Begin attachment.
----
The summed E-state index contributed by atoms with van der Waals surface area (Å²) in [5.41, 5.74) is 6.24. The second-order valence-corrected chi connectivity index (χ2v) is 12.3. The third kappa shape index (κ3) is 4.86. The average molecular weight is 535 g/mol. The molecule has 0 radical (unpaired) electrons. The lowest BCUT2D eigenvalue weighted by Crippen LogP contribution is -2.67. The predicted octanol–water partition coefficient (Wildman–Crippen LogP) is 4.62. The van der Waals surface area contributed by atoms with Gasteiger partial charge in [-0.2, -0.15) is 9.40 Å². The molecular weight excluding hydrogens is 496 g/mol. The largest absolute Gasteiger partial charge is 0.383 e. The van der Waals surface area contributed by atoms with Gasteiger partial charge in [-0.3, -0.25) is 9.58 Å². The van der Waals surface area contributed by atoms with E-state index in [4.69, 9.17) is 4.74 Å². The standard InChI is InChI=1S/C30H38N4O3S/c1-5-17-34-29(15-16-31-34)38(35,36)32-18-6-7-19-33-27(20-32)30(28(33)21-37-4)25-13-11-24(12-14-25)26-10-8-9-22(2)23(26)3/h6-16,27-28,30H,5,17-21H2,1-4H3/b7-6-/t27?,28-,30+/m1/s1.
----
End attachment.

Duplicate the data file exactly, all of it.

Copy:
The summed E-state index contributed by atoms with van der Waals surface area (Å²) in [5.41, 5.74) is 6.24. The second-order valence-corrected chi connectivity index (χ2v) is 12.3. The third kappa shape index (κ3) is 4.86. The average molecular weight is 535 g/mol. The molecule has 0 radical (unpaired) electrons. The lowest BCUT2D eigenvalue weighted by Crippen LogP contribution is -2.67. The predicted octanol–water partition coefficient (Wildman–Crippen LogP) is 4.62. The van der Waals surface area contributed by atoms with Gasteiger partial charge in [-0.2, -0.15) is 9.40 Å². The molecular weight excluding hydrogens is 496 g/mol. The largest absolute Gasteiger partial charge is 0.383 e. The van der Waals surface area contributed by atoms with Gasteiger partial charge in [-0.3, -0.25) is 9.58 Å². The van der Waals surface area contributed by atoms with E-state index in [4.69, 9.17) is 4.74 Å². The standard InChI is InChI=1S/C30H38N4O3S/c1-5-17-34-29(15-16-31-34)38(35,36)32-18-6-7-19-33-27(20-32)30(28(33)21-37-4)25-13-11-24(12-14-25)26-10-8-9-22(2)23(26)3/h6-16,27-28,30H,5,17-21H2,1-4H3/b7-6-/t27?,28-,30+/m1/s1.